Reviewed by Frank J. Byrne (Department of History, Ohio State University)
Published on H-Ohio (February, 1999)
Remembering Bygone Days in Portage County
Writing in offices strewn with books or teaching in cavernous lecture halls, professional historians can easily fall prey to the conceit that they are the sole practitioners of their craft. Of course those men and women employed in historical societies or the thousands of people belonging to Civil War roundtables and book clubs know better. Everyday history is being written, studied, or reenacted in ways many professors and their graduate students rarely notice. Occasionally interesting historical accounts even make their way into daily newspapers. For the past sixteen years subscribers to the Record Courier published in Portage County, Ohio, have had the good fortune to read about the history of their county in Loris Troyer's weekly column "Portage Pathways." Since 1982 Troyer has written more than seven hundred columns regarding the founding and growth of Portage County. Portage Pathways consists of more than one-hundred and thirty of these columns. While this format makes the narrative difficult to sustain, Troyer provides a very readable account of a Western Reserve county that is likely to appeal to his target audience as well as some historians.
Troyer organizes his columns within six broad chapters covering landmarks, institutions, business, county historians, and of course people. The timeline of the collections spans from prehistoric Portage to the modern-day. The expressed intent of the columns is to "bring readers pleasant stories about people, places, and events." (p. 344) Troyer achieves his goal. The reader is regaled with the exploits of Portage County's great men and women, the overwhelming emphasis on the former. The contributions of such local legends as Captain Samuel Brady, an Indian scout and Revolutionary War army officer, and twentieth-century businessman-politician Martin L. Davey, are admirably described over several columns. More prominent historical figures with ties to the county are given special attention. Abolitionist John Brown spent much of his childhood in the village of Hudson which at that time was part of the county. Poet Hart Crane also hailed from Portage County while future president James A. Garfield attended and taught at one of the county's few institutions of higher learning, Hiram College. These historical profiles represent Troyer's attempt to make sure these individuals "receive their rightful place in local history."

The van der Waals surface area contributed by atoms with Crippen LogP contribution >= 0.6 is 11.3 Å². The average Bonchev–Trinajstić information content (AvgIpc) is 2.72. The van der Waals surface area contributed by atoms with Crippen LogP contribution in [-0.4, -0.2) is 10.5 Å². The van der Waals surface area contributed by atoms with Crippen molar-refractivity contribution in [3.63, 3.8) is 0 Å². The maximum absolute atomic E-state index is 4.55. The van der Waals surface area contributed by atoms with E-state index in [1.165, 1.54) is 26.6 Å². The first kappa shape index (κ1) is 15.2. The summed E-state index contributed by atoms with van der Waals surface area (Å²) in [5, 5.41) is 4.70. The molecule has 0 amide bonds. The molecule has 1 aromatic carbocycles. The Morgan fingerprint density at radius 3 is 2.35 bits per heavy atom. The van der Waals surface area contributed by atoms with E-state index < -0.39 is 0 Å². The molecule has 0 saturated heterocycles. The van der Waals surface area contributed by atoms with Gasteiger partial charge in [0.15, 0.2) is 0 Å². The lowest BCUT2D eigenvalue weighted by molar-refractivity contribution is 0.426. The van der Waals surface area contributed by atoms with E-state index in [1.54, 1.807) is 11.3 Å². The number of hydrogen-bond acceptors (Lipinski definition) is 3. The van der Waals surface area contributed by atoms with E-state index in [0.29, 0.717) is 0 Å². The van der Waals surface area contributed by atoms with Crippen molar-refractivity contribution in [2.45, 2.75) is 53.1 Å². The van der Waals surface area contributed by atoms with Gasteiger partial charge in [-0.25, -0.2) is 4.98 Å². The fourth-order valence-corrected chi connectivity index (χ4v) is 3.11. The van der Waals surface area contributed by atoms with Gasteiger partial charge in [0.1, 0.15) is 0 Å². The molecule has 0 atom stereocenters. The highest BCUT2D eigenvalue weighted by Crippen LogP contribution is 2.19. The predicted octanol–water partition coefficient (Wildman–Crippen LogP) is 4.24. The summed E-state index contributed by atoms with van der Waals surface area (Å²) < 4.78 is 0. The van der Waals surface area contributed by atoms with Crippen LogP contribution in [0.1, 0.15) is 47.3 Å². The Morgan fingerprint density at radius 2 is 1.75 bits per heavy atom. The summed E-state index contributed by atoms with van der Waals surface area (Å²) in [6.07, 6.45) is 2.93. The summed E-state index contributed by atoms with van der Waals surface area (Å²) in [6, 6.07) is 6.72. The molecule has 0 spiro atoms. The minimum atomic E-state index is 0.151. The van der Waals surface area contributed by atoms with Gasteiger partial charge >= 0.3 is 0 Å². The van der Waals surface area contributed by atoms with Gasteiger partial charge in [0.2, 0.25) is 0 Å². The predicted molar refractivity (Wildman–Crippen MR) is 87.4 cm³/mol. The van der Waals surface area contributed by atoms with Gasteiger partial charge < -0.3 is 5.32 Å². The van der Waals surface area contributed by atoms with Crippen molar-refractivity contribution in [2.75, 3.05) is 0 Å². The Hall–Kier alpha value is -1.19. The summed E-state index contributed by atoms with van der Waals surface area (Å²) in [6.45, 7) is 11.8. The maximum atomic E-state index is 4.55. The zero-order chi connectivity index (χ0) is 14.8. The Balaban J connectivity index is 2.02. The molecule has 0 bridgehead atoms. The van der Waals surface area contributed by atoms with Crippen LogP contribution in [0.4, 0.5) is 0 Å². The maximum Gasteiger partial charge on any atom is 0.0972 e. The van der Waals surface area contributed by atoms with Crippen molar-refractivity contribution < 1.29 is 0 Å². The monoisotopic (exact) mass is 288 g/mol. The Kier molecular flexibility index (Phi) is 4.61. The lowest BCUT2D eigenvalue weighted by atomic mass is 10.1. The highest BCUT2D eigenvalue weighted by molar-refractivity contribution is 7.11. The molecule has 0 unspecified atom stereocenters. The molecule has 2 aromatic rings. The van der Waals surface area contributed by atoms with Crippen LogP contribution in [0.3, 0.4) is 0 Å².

As a compilation of newspaper columns, Portage Pathways, lacks an overarching thesis. This said, several themes in the work might be of interest to scholars of Ohio history. Though hardly breaking new ground, Troyer's columns testify to the great impact immigrants from New England and New York had upon the Western Reserve. For the most part Yankees built the county. Troyer also provides several excellent anecdotes describing the growth of local civic and business institutions. The tension between this development and the traditional mores of many residents makes for interesting reading. Perhaps the greatest strength of Portage Pathways_ lies in Troyer's familiarity with the subject matter. As a longtime resident, newspaper editor, and founding member of the Kent Historical Society, Troyer is personally acquainted with many of the leading people and institutions in the rural county. Unfortunately, this study in local history also contains some shortcomings.
Since Portage Pathways is a collection of essays designed to appeal to a newspaper audience, it includes a degree of basic historical background and repetition that many historians will find oppressive. Much of this is intrinsic to the book's format yet one wonders whether some of these problems are rooted in the divide between antiquarian and scholarly history. Troyer relates an amount of folklore and rumor that some historians might find troubling. One the basis of "hearsay," he suggests Portage County served as an important stop on the Underground Railroad in antebellum Ohio. (p.25) Troyer believes "history speaks for itself, and facts are facts," but sometimes it is impossible to discern the sources for his accounts of fugitive slaves, frontier settlers, and other historical incidents. (p.146) Additionally, Portage Pathways offers several confusing or simply erroneous passages. For example Troyer describes how General William Hazen, a brigade commander in the Federal army during the Civil War, fought in the battles of Pittsburgh Landing and Shiloh. Troyer fails to tell the reader that the battles of Pittsburgh Landing and Shiloh are one in the same. Describing the 1830s-40s political career of Portage County resident Seabury Ford, Troyer declares like "most Whigs, Ford was a devout opponent of slavery." (p.102) I suspect Zachary Taylor and thousands of his fellow southern slaveholders would have been shocked to learn they belonged to a party supporting rank abolitionism. What to the casual devotee of a local newspaper columnist may seem trivial poses a more severe concern to the historian.
The occasional errors found in Portage Pathways do not diminish the work's relative merit. Troyer should be applauded for encouraging his readers to learn about local history. One hopes that the intriguing historical anecdotes he deftly relates in his breezy prose will inspire Record Courier and Portage Pathways readers to broaden and deepen their intellectual explorations of Ohio history.
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Frank J. Byrne. Review of Troyer, Loris C., Portage Pathways.
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